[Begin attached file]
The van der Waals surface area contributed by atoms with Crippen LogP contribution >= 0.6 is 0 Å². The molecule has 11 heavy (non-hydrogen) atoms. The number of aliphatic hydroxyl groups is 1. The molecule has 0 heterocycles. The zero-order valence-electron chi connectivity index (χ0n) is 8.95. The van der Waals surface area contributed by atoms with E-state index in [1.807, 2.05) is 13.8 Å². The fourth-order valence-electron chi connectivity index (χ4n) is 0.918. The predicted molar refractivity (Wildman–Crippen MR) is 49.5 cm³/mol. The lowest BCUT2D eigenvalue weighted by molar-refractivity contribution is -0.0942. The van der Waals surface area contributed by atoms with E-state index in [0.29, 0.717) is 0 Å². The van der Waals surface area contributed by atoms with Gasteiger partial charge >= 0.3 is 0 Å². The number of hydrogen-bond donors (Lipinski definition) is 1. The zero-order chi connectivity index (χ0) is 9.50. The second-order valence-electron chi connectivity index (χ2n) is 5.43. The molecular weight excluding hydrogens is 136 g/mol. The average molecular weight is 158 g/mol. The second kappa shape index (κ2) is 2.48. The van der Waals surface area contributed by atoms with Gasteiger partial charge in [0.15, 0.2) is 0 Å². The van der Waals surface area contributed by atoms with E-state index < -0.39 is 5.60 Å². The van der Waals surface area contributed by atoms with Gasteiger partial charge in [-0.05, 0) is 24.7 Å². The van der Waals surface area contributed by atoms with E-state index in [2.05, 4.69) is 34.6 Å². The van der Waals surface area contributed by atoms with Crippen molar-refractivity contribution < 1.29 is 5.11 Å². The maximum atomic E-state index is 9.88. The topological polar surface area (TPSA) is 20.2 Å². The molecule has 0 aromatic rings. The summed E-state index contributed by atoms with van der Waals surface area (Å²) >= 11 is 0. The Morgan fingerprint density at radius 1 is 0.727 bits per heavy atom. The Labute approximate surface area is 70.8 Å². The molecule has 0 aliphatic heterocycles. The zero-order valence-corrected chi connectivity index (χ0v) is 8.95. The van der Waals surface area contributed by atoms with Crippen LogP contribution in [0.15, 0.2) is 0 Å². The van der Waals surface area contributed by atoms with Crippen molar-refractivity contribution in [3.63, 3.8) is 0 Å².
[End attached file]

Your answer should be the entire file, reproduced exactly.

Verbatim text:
The van der Waals surface area contributed by atoms with Crippen LogP contribution >= 0.6 is 0 Å². The molecule has 11 heavy (non-hydrogen) atoms. The number of aliphatic hydroxyl groups is 1. The molecule has 0 heterocycles. The zero-order valence-electron chi connectivity index (χ0n) is 8.95. The van der Waals surface area contributed by atoms with E-state index in [1.807, 2.05) is 13.8 Å². The fourth-order valence-electron chi connectivity index (χ4n) is 0.918. The predicted molar refractivity (Wildman–Crippen MR) is 49.5 cm³/mol. The lowest BCUT2D eigenvalue weighted by molar-refractivity contribution is -0.0942. The van der Waals surface area contributed by atoms with E-state index in [0.29, 0.717) is 0 Å². The van der Waals surface area contributed by atoms with Gasteiger partial charge >= 0.3 is 0 Å². The number of hydrogen-bond donors (Lipinski definition) is 1. The zero-order chi connectivity index (χ0) is 9.50. The second-order valence-electron chi connectivity index (χ2n) is 5.43. The molecular weight excluding hydrogens is 136 g/mol. The average molecular weight is 158 g/mol. The second kappa shape index (κ2) is 2.48. The van der Waals surface area contributed by atoms with Gasteiger partial charge in [0.15, 0.2) is 0 Å². The van der Waals surface area contributed by atoms with E-state index < -0.39 is 5.60 Å². The van der Waals surface area contributed by atoms with Gasteiger partial charge in [-0.05, 0) is 24.7 Å². The van der Waals surface area contributed by atoms with E-state index in [2.05, 4.69) is 34.6 Å². The van der Waals surface area contributed by atoms with Crippen molar-refractivity contribution < 1.29 is 5.11 Å². The maximum atomic E-state index is 9.88. The topological polar surface area (TPSA) is 20.2 Å². The molecule has 0 aromatic rings. The summed E-state index contributed by atoms with van der Waals surface area (Å²) >= 11 is 0. The Morgan fingerprint density at radius 1 is 0.727 bits per heavy atom. The Labute approximate surface area is 70.8 Å². The molecule has 0 aliphatic heterocycles. The zero-order valence-corrected chi connectivity index (χ0v) is 8.95. The van der Waals surface area contributed by atoms with Crippen LogP contribution in [0.15, 0.2) is 0 Å². The van der Waals surface area contributed by atoms with Crippen molar-refractivity contribution in [3.63, 3.8) is 0 Å².